F(E(P))." In both groups the inequality applied, since F(P) defines volume in the Venegas equation and (P) pressure and the range of VTs varied within the convex interval for individual P-V curves. Over 5 hrs, there were no significant differences between groups in minute ventilation, airway pressure, blood gases, haemodynamics, respiratory compliance or IL-8 concentrations. Conclusion No difference between groups is a consequence of BVV occurring on the convex interval for individualised Venegas P-V curves in all experiments irrespective of group. Jensen's inequality provides theoretical proof of why a variable ventilatory approach is advantageous under these circumstances. When using BVV, with VT centred by Venegas P-V curve analysis at the point of maximal compliance change, some leeway in low VT settings beyond ARDSNet protocols may be possible in acute lung injury. This study also shows that in this model, the standard ARDSNet algorithm assures ventilation occurs on the convex portion of the P-V curve."/>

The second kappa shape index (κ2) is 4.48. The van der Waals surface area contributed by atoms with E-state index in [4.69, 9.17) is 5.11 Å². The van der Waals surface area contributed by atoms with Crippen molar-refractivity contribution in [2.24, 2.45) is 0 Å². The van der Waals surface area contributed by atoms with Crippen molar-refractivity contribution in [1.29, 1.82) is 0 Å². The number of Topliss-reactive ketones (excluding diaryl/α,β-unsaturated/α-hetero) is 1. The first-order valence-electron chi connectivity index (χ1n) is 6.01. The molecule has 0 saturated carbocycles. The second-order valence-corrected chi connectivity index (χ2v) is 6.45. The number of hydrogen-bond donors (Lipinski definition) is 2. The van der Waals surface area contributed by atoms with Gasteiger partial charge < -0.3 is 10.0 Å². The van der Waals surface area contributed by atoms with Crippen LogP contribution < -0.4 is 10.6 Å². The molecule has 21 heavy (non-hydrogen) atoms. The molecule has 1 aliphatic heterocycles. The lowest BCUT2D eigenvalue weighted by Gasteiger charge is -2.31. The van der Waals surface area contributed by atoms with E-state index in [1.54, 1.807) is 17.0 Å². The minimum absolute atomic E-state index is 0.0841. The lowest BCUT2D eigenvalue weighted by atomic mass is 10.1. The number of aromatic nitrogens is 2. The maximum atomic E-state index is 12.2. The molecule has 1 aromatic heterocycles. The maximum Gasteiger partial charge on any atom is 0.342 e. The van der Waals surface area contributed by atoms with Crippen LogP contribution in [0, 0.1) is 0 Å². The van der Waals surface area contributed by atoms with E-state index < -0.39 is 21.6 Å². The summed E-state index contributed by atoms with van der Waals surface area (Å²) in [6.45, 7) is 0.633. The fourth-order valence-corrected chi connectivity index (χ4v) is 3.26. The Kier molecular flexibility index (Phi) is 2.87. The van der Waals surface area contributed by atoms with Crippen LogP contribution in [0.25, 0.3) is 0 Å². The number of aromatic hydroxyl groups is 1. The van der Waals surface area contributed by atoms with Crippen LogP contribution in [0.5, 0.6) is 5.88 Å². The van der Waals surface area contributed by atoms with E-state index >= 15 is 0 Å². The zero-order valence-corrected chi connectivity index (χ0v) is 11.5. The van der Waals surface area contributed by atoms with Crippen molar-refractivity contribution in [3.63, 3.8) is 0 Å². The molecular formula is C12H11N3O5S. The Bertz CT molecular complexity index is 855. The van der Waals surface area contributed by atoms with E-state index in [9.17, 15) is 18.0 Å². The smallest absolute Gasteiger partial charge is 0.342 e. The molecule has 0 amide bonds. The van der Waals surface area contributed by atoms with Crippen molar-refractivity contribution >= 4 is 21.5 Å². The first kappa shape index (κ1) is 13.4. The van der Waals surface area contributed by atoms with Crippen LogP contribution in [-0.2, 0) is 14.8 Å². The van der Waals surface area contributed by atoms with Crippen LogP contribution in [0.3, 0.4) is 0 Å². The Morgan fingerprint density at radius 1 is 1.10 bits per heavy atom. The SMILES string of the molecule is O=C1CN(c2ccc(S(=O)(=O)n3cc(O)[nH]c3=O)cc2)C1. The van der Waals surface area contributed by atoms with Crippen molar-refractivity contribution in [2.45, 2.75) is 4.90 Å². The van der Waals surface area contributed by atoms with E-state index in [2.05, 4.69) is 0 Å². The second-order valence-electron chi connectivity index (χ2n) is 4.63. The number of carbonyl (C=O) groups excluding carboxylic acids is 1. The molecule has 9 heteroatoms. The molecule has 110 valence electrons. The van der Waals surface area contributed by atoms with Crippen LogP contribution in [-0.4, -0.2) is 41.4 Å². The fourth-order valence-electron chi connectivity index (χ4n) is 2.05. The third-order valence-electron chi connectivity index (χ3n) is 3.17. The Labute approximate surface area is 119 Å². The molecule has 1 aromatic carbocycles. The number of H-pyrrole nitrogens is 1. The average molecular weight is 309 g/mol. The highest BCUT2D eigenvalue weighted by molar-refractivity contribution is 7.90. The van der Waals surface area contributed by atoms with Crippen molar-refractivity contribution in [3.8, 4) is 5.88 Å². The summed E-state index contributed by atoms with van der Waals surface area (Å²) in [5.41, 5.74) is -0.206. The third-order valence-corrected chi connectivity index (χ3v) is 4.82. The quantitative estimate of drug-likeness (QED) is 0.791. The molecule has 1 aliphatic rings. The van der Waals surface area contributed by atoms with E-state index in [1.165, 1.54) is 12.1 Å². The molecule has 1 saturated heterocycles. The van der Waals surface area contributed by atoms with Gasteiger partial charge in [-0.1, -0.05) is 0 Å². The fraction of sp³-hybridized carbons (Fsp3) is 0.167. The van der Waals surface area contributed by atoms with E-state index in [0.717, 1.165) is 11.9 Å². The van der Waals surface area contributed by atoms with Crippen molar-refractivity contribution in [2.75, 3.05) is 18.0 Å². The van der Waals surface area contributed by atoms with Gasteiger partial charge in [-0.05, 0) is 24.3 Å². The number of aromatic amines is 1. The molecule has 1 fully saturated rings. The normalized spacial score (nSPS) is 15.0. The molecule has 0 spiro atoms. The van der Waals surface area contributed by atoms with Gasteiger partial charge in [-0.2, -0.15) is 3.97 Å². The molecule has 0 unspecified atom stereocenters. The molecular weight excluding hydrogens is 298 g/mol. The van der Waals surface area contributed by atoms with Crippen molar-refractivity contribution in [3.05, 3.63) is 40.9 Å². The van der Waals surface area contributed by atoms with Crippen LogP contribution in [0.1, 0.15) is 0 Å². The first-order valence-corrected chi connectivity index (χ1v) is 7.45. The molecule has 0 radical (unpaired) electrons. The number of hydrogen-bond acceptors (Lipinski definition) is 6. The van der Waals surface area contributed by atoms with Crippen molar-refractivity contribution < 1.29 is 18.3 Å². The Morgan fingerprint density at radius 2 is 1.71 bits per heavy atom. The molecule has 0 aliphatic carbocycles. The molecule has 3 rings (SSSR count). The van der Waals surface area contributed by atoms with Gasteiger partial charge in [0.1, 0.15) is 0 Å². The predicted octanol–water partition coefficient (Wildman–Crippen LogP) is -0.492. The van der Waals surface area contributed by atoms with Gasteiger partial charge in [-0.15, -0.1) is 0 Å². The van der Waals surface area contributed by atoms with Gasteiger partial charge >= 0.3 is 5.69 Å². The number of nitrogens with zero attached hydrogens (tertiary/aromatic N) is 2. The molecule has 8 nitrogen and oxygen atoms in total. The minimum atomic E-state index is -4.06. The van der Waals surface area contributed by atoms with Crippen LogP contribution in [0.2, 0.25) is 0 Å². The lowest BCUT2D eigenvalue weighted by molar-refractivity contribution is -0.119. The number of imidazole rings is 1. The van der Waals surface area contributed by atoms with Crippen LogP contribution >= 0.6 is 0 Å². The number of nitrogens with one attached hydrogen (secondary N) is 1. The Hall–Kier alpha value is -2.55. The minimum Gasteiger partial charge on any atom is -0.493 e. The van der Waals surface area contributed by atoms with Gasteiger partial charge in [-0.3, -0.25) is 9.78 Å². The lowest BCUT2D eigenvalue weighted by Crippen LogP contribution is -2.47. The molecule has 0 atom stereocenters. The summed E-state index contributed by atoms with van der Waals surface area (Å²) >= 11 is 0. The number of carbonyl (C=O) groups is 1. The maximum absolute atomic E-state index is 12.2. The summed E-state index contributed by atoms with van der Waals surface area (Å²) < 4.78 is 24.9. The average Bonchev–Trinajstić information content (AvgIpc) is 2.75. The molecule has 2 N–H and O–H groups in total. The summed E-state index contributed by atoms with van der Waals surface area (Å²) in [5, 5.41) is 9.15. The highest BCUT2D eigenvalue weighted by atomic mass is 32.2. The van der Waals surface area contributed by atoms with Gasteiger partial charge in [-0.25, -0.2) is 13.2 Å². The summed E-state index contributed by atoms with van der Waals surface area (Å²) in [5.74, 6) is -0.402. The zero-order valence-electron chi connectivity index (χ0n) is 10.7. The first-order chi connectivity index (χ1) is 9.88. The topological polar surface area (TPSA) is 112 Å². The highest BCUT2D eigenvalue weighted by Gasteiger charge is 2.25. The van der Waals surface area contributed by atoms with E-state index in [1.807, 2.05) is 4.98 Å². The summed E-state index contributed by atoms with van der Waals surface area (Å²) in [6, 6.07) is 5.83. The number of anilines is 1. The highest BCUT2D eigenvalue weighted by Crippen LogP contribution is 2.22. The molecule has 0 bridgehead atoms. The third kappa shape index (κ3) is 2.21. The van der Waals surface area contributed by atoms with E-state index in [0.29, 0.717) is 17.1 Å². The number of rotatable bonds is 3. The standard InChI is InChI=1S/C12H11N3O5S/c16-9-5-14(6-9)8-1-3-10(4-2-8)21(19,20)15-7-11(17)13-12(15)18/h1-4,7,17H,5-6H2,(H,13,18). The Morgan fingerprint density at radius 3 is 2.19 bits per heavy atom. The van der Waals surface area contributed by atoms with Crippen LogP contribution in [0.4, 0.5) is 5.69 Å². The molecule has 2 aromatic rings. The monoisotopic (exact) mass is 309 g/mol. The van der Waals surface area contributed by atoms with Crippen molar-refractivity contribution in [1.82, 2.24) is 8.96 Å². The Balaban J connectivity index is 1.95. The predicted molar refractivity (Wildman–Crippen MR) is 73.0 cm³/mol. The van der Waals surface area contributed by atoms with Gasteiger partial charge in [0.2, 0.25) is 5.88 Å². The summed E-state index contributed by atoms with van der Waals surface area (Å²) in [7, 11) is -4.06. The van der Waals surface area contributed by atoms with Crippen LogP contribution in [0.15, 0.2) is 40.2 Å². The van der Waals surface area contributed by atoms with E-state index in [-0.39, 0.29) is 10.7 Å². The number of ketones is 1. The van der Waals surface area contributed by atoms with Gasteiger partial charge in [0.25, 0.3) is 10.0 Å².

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Figure 3 | Respiratory Research

Figure 3

From: Mathematical modelling to centre low tidal volumes following acute lung injury: A study with biologically variable ventilation

Figure 3

Representative Pressure-Volume Curve Fit to the Venegas Equation. Representative P-V curve generated at zero end expiratory pressure in a single animal in the Experimental group. Dots are individual data points. The line represents the Venegas equation derived P-V curve. The Venegas parameters a, c and b are labelled, as well as the volume at the point of maximal compliance change (P = c - 1.317d) and the volume equivalent to 7 mL/kg in this animal. See text for further explanation.

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